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A.O. Scott on Why the New York Times Changed Its Review Policy

A.O. Scott on Why the New York Times Changed Its Review Policy

Yesterday, Variety broke the story that the New York Times was no longer reviewing every theatrical release in New York City — a change that, as critic A.O. Scott quickly pointed on on Twitter, actually went into effect earlier this year. Scott had a number of other qualms with Variety’s story (which has since been updated), so we reached out to him directly to get clarification on what’s changed at the Times, and what it means for the future.

When did the Times make the decision to stop reviewing every theatrical release in New York City, and what was the straw that broke the camel’s back?

This has been under discussion for a long time, as the number of
New York releases has continued to grow every year, driven in part (as
you and others have pointed out) by our policy of reviewing everything.
Late last year we decided to make a change, which went into effect early
this year, in early February
if I remember right. As a courtesy, we’ve been sending emails to
publicists whose movies we’re not reviewing so they aren’t blind-sided
when they open the paper on Friday.
One of those emails finally made it into the grapevine this week, and
made it to Variety. We were a little surprised it took so long for that
shoe to drop.

How big an effect is this likely to have? How many movies will end up going unreviewed?

The target is freelance budget rather than
number of reviews. I can’t share the number, and I’m not quite sure how
it will correlate with how many reviews we end up with, but I don’t
imagine it would amount to more than 10%, if that.

Who makes the decision about which movies get reviewed and which don’t? What is the process?

and I make the assignments, as we always have, and we decide what to
skip. We research the titles and try to cull obvious four-walls, vanity
releases and movies that would have been straight-to-video releases in
the past. We always try to err on the side of [giving] a movie attention. It’s
better to risk running a review of something worthless than to risk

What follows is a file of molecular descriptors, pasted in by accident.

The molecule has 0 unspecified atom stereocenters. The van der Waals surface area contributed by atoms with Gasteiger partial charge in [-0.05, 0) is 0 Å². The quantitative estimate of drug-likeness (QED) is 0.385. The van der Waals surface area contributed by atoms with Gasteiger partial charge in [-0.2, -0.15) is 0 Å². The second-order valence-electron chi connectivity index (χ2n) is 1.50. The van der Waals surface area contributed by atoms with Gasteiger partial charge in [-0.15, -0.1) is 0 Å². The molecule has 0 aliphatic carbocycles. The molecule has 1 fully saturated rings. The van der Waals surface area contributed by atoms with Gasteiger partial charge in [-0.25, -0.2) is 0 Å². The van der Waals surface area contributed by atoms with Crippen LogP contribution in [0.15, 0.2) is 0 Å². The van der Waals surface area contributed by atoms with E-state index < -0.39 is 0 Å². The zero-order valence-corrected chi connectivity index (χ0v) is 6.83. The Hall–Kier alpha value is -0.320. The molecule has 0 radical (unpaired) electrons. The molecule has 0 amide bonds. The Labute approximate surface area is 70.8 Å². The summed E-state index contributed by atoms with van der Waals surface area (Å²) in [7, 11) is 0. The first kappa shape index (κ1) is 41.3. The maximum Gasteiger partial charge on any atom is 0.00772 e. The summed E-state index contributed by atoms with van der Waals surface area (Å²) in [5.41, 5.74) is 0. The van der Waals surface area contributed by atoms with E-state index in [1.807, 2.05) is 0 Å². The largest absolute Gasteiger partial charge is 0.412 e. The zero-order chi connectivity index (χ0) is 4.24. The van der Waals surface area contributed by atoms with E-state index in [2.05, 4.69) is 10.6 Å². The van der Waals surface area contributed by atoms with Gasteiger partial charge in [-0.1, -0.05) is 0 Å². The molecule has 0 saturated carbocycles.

overlooking something worthwhile. That’s ultimately a subjective
judgment, of course, but we do our best.

As you’d expect, the immediate concern now that this policy has gone public is that smaller releases will fall through the cracks, and that films, and the Times’ coverage, will suffer as a whole. What’s the upside? Is there a way this might improve the Times’ movie coverage as well?

We will save money. We’ll have more opportunities to break reviews out of the very crowded Friday
roundup. And as digital platforms and non-theatrical release options
occupy more and more of the landscape, we’ll be better able to figure
out how to address them. The ways that people consume movies and every
other kind of visual media is changing, and we’re trying to keep abreast
of that change, and maybe even get ahead of it. This change in policy
is a small part of that. 

This Article is related to: News



Here we have A.O. Scott all but insisting that films without commercial prospects aren’t worth reviewing, even as everyone else bemoans the failures of the marketplace to promote excellence. There might be a case for not reviewing films which, in the reviewer’s estimation, are beneath comment, but of course NYT will never apply that standard to fatuous big budget material. At least Scott doesn’t pretend to know anything about filmmaking (unlike Manohla), but surely he could send out Jim Hoberman to review the stuff he deems beneath his notice, simply because no distributor would touch it or his "research" indicates it’s a vanity project?

Ron Greenfield

Interesting, but one of the things he doesn’t make comment on is the fact that bloggers are writing about new and current releases faster than the NYT can get it online. They don’t like the competition and they don’t like the fact that they don’t hold as much "say" or "influence" on a film’s success or failure. In short, over the past few years as more people talk about films, good, bad or indifferent they’re beating the NYT to the punch and their influence has greatly deteriorated.


Really? The "freelance budget" for the biggest newspaper in the world? How expensive can it be to send a freelancer to a movie theater and punch out a review? With all the layoffs of film critics over the pass few years, I’m sure the Times could get several qualified – if not OVER-qualified – freelancers out there for a song to do the job that Scott and Dargis don’t want to do.


I DO NOT AGREE with yet another gate keeper, (now the critics of NY Times), set up to not give all films a chance. Who’s to say some ‘self financed’ film isnt going to be a masterpiece (I dont speak for myself, I have never had the luxury to self finance)? Maybe the filmmaker is extremely independent or the film is deemed ‘too obscure’ or whatever…..It doesnt set a good level playing field for independent film and its very disturbing. If a film sucks, then the critics can give it a bad review. If its brilliant, then they can actually DISCOVER that its brilliant. I think this is really awful and arrogant of the NY Times to decide on which films to review, sight unseen. I wont read NY times now. Sticking with Guardian and LA Times.

Jim Fields

"We research the titles and try to cull obvious four-walls, vanity releases and movies that would have been straight-to-video releases in the past." So is self-distributing my indie movie considered a "vanity production" or "four wall?" I think this is designed to hurt indie filmmakers without a major distributor who are releasing their film on their own. It’s sad that today there are so many "gatekeepers" ready to stifle true indie filmmakers.

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